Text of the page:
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Last of monastery's founding monks dies

Father Luke Marion Kot, the last surviving member of the 20 monks who came to Rockdale County in 1944 to build the Monastery of the Holy Spirit, died Thursday evening in the monastery infirmary. Shown here in a 2011 photo, Kot is holding the original cross he and the 19 other monks carried with them on their

Father Luke Marion Kot, the last surviving member of the 20 monks who came to Rockdale County in 1944 to build the Monastery of the Holy Spirit, died Thursday evening in the monastery infirmary. Shown here in a 2011 photo, Kot is holding the original cross he and the 19 other monks carried with them on their

CONYERS — Father Luke Marion Kot, the last surviving member of the 20 founding monks at the Monastery of the Holy Spirit, died Thursday evening in the monastery infirmary. He was 102.

Kot, who took his monastic vows in Kentucky in 1944, joined with other monks that same year to build the Trappist monastery in Rockdale County. He spent 76 years of his life in religious service, 66 years as a priest. He was the oldest monk of the worldwide Cistercian Order (OCSO).

The burial service at the celebration of the Mass of Christian Burial will be at 9 a.m. Monday, Jan. 13, in the monastery church at 2625 Ga. Highway 212, SW, Conyers.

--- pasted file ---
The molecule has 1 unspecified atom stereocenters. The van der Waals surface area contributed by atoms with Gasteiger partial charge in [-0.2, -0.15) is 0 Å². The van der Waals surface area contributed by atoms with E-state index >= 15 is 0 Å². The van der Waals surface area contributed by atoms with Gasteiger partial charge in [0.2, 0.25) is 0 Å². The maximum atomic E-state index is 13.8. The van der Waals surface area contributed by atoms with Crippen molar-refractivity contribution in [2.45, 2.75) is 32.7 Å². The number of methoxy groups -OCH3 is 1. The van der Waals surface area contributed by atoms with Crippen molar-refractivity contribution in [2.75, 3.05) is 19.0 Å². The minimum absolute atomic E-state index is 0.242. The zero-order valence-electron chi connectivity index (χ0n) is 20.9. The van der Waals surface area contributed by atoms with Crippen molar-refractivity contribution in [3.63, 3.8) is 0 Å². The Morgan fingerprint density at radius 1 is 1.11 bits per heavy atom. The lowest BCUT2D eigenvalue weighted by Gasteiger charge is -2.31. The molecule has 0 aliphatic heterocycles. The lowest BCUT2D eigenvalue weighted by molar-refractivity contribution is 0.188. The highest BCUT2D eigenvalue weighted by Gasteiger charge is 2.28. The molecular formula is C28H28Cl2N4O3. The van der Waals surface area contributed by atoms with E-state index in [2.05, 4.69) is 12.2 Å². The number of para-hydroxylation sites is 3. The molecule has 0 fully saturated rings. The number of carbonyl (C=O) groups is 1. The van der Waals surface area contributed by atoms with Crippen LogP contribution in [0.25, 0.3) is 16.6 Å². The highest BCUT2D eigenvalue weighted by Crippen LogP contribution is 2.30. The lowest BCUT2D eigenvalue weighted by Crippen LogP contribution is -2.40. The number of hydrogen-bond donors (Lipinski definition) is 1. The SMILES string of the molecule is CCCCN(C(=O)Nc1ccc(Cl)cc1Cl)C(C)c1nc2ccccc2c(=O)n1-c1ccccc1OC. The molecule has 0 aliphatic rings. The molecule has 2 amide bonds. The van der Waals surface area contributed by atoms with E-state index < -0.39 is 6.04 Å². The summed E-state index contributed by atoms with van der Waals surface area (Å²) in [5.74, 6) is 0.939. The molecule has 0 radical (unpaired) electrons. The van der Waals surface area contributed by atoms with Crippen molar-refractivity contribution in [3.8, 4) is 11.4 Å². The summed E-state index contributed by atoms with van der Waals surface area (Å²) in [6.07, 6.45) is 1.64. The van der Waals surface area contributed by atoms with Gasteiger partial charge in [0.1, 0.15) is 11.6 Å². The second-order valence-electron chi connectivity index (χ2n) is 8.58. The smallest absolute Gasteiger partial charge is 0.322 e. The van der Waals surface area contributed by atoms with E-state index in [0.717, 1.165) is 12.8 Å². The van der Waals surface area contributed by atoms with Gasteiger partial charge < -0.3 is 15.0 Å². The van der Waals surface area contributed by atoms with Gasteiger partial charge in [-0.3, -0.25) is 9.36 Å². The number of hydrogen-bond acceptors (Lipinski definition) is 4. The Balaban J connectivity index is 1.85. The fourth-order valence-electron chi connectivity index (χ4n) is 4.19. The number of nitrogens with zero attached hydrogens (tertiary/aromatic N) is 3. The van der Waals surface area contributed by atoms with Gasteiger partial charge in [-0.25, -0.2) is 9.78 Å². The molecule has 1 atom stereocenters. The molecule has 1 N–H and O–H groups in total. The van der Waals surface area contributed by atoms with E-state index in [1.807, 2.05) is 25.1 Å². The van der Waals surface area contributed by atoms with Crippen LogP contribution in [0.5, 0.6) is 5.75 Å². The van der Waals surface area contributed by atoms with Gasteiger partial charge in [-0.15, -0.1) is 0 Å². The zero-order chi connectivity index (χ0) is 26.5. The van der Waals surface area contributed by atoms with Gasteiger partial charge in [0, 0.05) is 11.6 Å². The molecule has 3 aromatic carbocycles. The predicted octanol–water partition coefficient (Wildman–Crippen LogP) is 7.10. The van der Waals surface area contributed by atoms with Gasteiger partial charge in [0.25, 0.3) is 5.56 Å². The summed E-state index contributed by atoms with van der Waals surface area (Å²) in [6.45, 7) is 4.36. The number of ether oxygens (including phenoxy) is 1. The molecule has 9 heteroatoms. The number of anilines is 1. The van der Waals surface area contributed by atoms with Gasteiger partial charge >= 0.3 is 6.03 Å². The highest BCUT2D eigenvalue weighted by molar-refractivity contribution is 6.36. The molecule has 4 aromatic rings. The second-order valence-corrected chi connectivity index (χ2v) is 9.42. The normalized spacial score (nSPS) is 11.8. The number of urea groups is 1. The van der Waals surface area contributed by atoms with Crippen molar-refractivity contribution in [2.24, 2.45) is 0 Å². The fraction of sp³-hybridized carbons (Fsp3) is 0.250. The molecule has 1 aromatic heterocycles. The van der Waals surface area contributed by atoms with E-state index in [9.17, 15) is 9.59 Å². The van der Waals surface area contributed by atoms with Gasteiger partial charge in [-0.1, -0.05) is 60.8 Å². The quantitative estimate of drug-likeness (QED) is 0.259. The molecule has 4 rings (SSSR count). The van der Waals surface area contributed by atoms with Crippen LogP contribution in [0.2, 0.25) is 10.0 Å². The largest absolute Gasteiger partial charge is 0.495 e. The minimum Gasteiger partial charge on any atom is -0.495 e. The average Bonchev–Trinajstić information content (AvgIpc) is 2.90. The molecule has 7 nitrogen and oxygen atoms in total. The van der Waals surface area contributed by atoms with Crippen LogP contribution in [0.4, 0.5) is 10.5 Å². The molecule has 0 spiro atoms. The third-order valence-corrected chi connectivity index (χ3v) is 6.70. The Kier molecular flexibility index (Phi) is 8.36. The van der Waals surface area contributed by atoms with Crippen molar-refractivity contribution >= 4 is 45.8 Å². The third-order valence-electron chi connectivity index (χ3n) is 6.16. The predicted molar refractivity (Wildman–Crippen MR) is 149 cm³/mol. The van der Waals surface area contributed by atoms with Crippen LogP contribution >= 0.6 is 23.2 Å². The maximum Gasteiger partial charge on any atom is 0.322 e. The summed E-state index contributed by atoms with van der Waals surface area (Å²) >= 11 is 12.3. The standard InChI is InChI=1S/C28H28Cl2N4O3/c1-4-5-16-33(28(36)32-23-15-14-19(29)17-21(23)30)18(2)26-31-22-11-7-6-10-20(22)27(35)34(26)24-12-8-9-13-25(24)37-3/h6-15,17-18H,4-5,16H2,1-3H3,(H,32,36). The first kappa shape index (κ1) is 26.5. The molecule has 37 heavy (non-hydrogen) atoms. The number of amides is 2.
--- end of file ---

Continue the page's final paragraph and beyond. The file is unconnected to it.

Kot’s religious path was in part guided by his parents, devoted Catholics who emigrated to the United States from Poland as a young married couple.

His parents settled in Niagara Falls but then traveled west to look for work. Kot, one of four children, was born in Montana on Aug. 3, 1911. When he was 2, the family returned to Niagara Falls where he spent his childhood.

In an interview with the Citizen on the occasion of his 100th birthday, Kot recalled that he first knew he would pursue a religious life at the age of 14.

“My life is wrapped up with faith,” he said at the time. “It’s a life I would never change. I can’t believe that God has been so patient with me.”

Kot worked as a tailor for the monastery for 54 years, making habits, jumpsuits and the occasional curtains. He also devoted time to monks in the infirmary, some of whom came with him on the journey from Kentucky to Conyers. In his final years he served at the monastery welcome center greeting visitors and making rosaries that were sold in the gift shop.

In his 2011 interview with the Citizen, Kot said the most fulfilling part of being a monk was embracing God’s gift of faith. He said that religion is “a living thing” and, that if people read and believe Scripture, then God will give them the grace they need for faith.

“If you pray, He won’t refuse you,” Kot said. “God is love. God is (also) truth and I can’t resist the truth.”

Condolences and donations may be sent in Kot’s memory to: The Monastery of the Holy Spirit, 2625 Ga. Highway 212, SW, Conyers, GA 30094-4044. Donations may also be made online at www.trappist.net.